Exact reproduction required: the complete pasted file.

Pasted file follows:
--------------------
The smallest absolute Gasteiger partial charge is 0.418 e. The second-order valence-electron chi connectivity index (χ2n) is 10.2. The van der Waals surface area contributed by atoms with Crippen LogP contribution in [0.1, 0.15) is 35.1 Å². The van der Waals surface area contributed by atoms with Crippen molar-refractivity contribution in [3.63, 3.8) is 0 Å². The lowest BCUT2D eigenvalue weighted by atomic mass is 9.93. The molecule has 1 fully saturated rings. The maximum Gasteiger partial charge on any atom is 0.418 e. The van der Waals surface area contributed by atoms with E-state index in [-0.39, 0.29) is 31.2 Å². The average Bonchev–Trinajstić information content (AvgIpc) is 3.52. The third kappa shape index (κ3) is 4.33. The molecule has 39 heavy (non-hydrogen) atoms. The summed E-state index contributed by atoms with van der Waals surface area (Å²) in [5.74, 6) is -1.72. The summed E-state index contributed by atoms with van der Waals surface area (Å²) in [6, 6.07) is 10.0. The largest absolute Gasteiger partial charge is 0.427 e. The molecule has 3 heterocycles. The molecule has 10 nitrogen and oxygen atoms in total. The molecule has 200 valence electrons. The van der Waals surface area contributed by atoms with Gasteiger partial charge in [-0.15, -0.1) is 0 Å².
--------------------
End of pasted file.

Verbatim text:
The smallest absolute Gasteiger partial charge is 0.418 e. The second-order valence-electron chi connectivity index (χ2n) is 10.2. The van der Waals surface area contributed by atoms with Crippen LogP contribution in [0.1, 0.15) is 35.1 Å². The van der Waals surface area contributed by atoms with Crippen molar-refractivity contribution in [3.63, 3.8) is 0 Å². The lowest BCUT2D eigenvalue weighted by atomic mass is 9.93. The molecule has 1 fully saturated rings. The maximum Gasteiger partial charge on any atom is 0.418 e. The van der Waals surface area contributed by atoms with E-state index in [-0.39, 0.29) is 31.2 Å². The average Bonchev–Trinajstić information content (AvgIpc) is 3.52. The third kappa shape index (κ3) is 4.33. The molecule has 39 heavy (non-hydrogen) atoms. The summed E-state index contributed by atoms with van der Waals surface area (Å²) in [5.74, 6) is -1.72. The summed E-state index contributed by atoms with van der Waals surface area (Å²) in [6, 6.07) is 10.0. The largest absolute Gasteiger partial charge is 0.427 e. The molecule has 3 heterocycles. The molecule has 10 nitrogen and oxygen atoms in total. The molecule has 200 valence electrons. The van der Waals surface area contributed by atoms with Gasteiger partial charge in [-0.15, -0.1) is 0 Å².